I remember going to the Green Party conference a few years back. The first chap I met was called “Freedom”. We handed out flyers – but then everyone handed them back after reading, so that we could re-use them. All in all, it was an eye-opening experience.

The Greens launched their manifesto yesterday and it was striking that they wanted to stress everything else they believe in as well as the environment: like higher spending, and getting even with the bankers. Perhaps that’s because the other parties have tried so hard to steal their clothes. These days it seems like there’s little difference over the ends of policy: all the main parties support a decarbonised economy bursting with new “green jobs”.

I think this is an artificial consensus – and one that won’t last long.

Over the next couple of years households will face a pincer movement of rising interest rates and sharply rising bills. The UK is going to have to spend about £500 billion on infrastructure, and much of that cost will be loaded onto our bills, fees and ticket prices. The cost of living will become a really big issue, and the cost of going green will be a big part of it.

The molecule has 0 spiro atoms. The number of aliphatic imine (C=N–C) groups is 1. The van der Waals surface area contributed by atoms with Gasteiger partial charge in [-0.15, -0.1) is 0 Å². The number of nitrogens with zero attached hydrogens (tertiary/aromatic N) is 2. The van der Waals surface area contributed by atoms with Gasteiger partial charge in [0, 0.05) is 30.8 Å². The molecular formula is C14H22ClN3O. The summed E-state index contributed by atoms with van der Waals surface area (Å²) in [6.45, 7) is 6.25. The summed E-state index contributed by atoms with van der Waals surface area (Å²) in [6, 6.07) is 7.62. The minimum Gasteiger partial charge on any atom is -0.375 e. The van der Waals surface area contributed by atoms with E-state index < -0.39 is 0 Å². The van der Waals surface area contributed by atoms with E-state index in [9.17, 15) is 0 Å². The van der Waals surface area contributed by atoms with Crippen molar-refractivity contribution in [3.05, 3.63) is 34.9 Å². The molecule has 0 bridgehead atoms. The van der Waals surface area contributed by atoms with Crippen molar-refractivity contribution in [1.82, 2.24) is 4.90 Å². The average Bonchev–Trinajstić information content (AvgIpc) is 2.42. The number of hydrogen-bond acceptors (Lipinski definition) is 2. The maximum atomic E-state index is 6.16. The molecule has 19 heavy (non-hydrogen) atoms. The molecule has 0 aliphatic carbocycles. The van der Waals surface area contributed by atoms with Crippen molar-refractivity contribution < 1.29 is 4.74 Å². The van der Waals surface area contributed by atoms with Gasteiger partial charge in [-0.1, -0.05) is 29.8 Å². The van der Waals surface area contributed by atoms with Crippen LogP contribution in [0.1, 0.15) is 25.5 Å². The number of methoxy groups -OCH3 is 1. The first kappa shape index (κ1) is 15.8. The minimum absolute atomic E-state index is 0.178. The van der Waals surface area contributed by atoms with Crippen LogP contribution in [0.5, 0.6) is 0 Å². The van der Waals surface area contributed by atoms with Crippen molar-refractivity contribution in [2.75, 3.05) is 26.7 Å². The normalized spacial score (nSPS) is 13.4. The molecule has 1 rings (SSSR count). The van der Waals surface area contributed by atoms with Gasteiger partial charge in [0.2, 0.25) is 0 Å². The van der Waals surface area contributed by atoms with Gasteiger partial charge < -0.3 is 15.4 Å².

We want to reduce emissions at the lowest possible cost. But the truth is that politicians have not been thinking enough about the cost-effectiveness of green policies. Politicians woke up to the environment pretty late in the day, and their goal has simply been to be seen doing as much “green stuff” as possible. As a result, policies have been cobbled together quickly and badly.

As a result the UK’s current climate change policy framework is a confused thicket of overlapping, complex and fiddly measures, some of which cancel each other out, and many of which need scrapping. If we carry on like this, going green will cost us tens of billions more than it should.